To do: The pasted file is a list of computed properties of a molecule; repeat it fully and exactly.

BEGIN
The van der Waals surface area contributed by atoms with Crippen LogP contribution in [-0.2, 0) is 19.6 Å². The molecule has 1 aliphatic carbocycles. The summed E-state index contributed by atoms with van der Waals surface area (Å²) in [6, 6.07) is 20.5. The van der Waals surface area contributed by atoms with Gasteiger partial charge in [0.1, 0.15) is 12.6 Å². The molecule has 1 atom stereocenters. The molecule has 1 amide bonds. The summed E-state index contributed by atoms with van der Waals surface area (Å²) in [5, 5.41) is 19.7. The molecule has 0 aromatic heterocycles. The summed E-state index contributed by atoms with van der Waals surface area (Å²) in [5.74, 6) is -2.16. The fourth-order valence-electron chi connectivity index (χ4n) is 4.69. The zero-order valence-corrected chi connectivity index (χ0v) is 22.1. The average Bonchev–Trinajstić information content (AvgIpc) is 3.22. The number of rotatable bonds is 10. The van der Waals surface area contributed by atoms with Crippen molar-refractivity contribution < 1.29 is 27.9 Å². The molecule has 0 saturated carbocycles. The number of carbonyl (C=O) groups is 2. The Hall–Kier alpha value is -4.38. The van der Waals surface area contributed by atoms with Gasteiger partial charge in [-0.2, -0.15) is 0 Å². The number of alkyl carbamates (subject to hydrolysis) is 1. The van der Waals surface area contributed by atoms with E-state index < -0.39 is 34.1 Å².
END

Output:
The van der Waals surface area contributed by atoms with Crippen LogP contribution in [-0.2, 0) is 19.6 Å². The molecule has 1 aliphatic carbocycles. The summed E-state index contributed by atoms with van der Waals surface area (Å²) in [6, 6.07) is 20.5. The van der Waals surface area contributed by atoms with Gasteiger partial charge in [0.1, 0.15) is 12.6 Å². The molecule has 1 atom stereocenters. The molecule has 1 amide bonds. The summed E-state index contributed by atoms with van der Waals surface area (Å²) in [5, 5.41) is 19.7. The molecule has 0 aromatic heterocycles. The summed E-state index contributed by atoms with van der Waals surface area (Å²) in [5.74, 6) is -2.16. The fourth-order valence-electron chi connectivity index (χ4n) is 4.69. The zero-order valence-corrected chi connectivity index (χ0v) is 22.1. The average Bonchev–Trinajstić information content (AvgIpc) is 3.22. The number of rotatable bonds is 10. The van der Waals surface area contributed by atoms with Crippen molar-refractivity contribution < 1.29 is 27.9 Å². The molecule has 0 saturated carbocycles. The number of carbonyl (C=O) groups is 2. The Hall–Kier alpha value is -4.38. The van der Waals surface area contributed by atoms with Gasteiger partial charge in [-0.2, -0.15) is 0 Å². The number of alkyl carbamates (subject to hydrolysis) is 1. The van der Waals surface area contributed by atoms with E-state index < -0.39 is 34.1 Å².